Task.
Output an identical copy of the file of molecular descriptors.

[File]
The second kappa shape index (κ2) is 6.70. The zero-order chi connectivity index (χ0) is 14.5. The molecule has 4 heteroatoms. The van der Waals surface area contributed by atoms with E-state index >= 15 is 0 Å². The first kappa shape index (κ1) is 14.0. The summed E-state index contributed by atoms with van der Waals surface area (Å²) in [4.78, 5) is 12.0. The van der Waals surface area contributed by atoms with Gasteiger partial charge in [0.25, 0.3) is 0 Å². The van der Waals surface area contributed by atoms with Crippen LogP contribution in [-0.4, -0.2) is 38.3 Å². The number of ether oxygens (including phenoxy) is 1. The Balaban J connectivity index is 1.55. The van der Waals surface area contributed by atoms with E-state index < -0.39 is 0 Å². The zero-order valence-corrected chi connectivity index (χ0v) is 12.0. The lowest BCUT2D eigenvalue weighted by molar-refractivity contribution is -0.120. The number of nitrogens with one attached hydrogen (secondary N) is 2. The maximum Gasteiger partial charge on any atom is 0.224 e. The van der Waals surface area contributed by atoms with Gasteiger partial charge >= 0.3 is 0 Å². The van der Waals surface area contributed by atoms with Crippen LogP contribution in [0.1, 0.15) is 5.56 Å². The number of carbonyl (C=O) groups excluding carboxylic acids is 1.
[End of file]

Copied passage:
The second kappa shape index (κ2) is 6.70. The zero-order chi connectivity index (χ0) is 14.5. The molecule has 4 heteroatoms. The van der Waals surface area contributed by atoms with E-state index >= 15 is 0 Å². The first kappa shape index (κ1) is 14.0. The summed E-state index contributed by atoms with van der Waals surface area (Å²) in [4.78, 5) is 12.0. The van der Waals surface area contributed by atoms with Gasteiger partial charge in [0.25, 0.3) is 0 Å². The van der Waals surface area contributed by atoms with Crippen LogP contribution in [-0.4, -0.2) is 38.3 Å². The number of ether oxygens (including phenoxy) is 1. The Balaban J connectivity index is 1.55. The van der Waals surface area contributed by atoms with E-state index < -0.39 is 0 Å². The zero-order valence-corrected chi connectivity index (χ0v) is 12.0. The lowest BCUT2D eigenvalue weighted by molar-refractivity contribution is -0.120. The number of nitrogens with one attached hydrogen (secondary N) is 2. The maximum Gasteiger partial charge on any atom is 0.224 e. The van der Waals surface area contributed by atoms with Gasteiger partial charge >= 0.3 is 0 Å². The van der Waals surface area contributed by atoms with Crippen LogP contribution in [0.1, 0.15) is 5.56 Å². The number of carbonyl (C=O) groups excluding carboxylic acids is 1.